2. Swimming is good exercise for man and beast! Horses always look so beautiful when they are swimming, even though it is hard work for them.

    1. Darlene, most of the thoroughbreds that I’ve seen look good doing just about anything. As I’ve said, Kentucky is the horse center of the US for sure, but you must certainly be living in the horse center of Europe. As you know, we can tip our hats to the Spanish for bringing modern horses to the Americas – well and that Italian Christopher Columbus. ~James

      1. The Andalusian horses, in particular, are gorgeous. That Italian seems to be more honoured here in Spain than in Italy. I guess it is all to do with who gives you the money!!

  3. Well James and Terri, you have me totally hooked on this series! Swimming WITH a horse is the next step, you must see if you can give it a try! Probably not allowed in the high end of the industry, but perhaps you know someone who could take you for a ride/swim? Feeling them push off and float under you is magical.

    1. I’m glad that you’re enjoying the series Martha. Swimming with a horse certainly sounds exciting. But honestly, I’m not a great swimmer, and my horse-riding skills border on non-existent, so I would probably manage to drown myself and the horse under me. So I’ll leave this one to you and your noble steed. ~James

    1. Leslie, it absolutely does work for humans as well as horses. And maybe even better for horses, because proportionally, they have far more weight to be supported by each leg. ~James

  4. Great to see the video of the swimming in action. It does make good sense for rehab. When we were in Jamaica we did some horse riding that included the horses swimming in the ocean. It did seem like the horses really had to work to swim. I wasn’t so sure it really was a happy thing for the horses at the time.

    1. Sue, I have no experience riding a swimming horse, but the horses I saw at the training center were working hard for sure, and mind you, they were young, strong yearlings. It has to be tough with even the smallest of riders. Imagine all those poor horses in the old westerns that had saddles and cowboys on board when they swam across the Rio Grande. ~James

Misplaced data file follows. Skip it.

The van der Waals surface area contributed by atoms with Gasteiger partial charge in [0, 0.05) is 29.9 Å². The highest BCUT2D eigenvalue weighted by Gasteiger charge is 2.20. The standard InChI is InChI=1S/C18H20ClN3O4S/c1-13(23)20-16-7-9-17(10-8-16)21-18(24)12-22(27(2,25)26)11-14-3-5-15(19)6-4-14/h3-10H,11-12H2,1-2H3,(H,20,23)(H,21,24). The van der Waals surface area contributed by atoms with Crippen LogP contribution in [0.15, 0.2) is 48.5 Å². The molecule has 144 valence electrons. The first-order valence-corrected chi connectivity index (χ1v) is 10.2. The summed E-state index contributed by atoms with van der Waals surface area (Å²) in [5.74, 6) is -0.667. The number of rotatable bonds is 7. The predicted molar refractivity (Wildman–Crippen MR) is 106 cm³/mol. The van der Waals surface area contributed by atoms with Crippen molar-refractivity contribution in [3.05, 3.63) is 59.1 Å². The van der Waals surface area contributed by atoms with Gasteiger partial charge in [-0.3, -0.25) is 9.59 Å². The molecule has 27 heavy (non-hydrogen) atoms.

5. Watching the video I kept thinking ‘poor horse’. I wonder how hard they have to be coaxed into the water.
    When I was training I did my own share of water therapy when I was injured. Ugh. It’s not fun.

    1. Funny you should ask that Joanne, because one of the horses we saw at the pool was a first-timer. And actually, it took a bit of extra encouragement, but it wasn’t too bad. But remember, that these are expensive horses, and they are cared for and watched over by their trainers, grooms, and owners from the minute of their birth. So they are very accustomed to people and following commands. ~James

    1. Thanks for the comment and for dropping by the blog. I see from your bio that you grew up among horses in Denmark. I’ve traveled in Denmark, and know that it has lots of farmland, but somehow I don’t think of it as a place with lots of horses. Did you grow up on a horse farm? BTW, if you’re the horsey type, you might want to check out the other posts in this series on the thoroughbreds of Kentucky. ~James

    1. You’re right Lexie. Most of them took a bit of coaxing to get them in the water, but I can’t imagine that it’s something they look forward to. But they do love a water-hose shower. ~James

    1. Thanks LuAnn. As you and Terry know well from all your moving around, every place has all sorts of aspects that make it interesting and unique: history, architecture, nature, and the list goes on an on. Some places take more digging than others, but I believe that there’s alway something there. Luckily, for me, all I have to do is drive in any direction from Lexington to see beautiful horses grazing in wonderful landscapes. And you’re right, it is a wonderful experience. ~James

    1. Thanks for the comment Madison and for dropping by the blog. There are a number of equine therapy centers around Lexington, and it was fun to visit one, especially since I don’t own a horse. I hope that you can find a pool for your pony. ~James

      1. Totally!!! I hope so too! I’ve seen people stand on docks and take their horses back and forth on them if the water is deep enough, sadly, living in the mountains might make that a bit difficult to find!

  6. That was beyond cool. I love the picture of all the horses swimming. I read a lot of Westerns and that’s the only reason I know horses are strong swimmers. Amazing creatures.

    1. Jacqui, strong swimmers indeed – especially when we remember that muscle sinks and fat floats. And if there’s one thing that thoroughbreds don’t have much of it’s fat. ~James

Leave a Reply to gallivance.net Cancel reply

Fill in your details below or click an icon to log in:

WordPress.com Logo

You are commenting using your WordPress.com account. Log Out /  Change )

Facebook photo

You are commenting using your Facebook account. Log Out /  Change )

Connecting to %s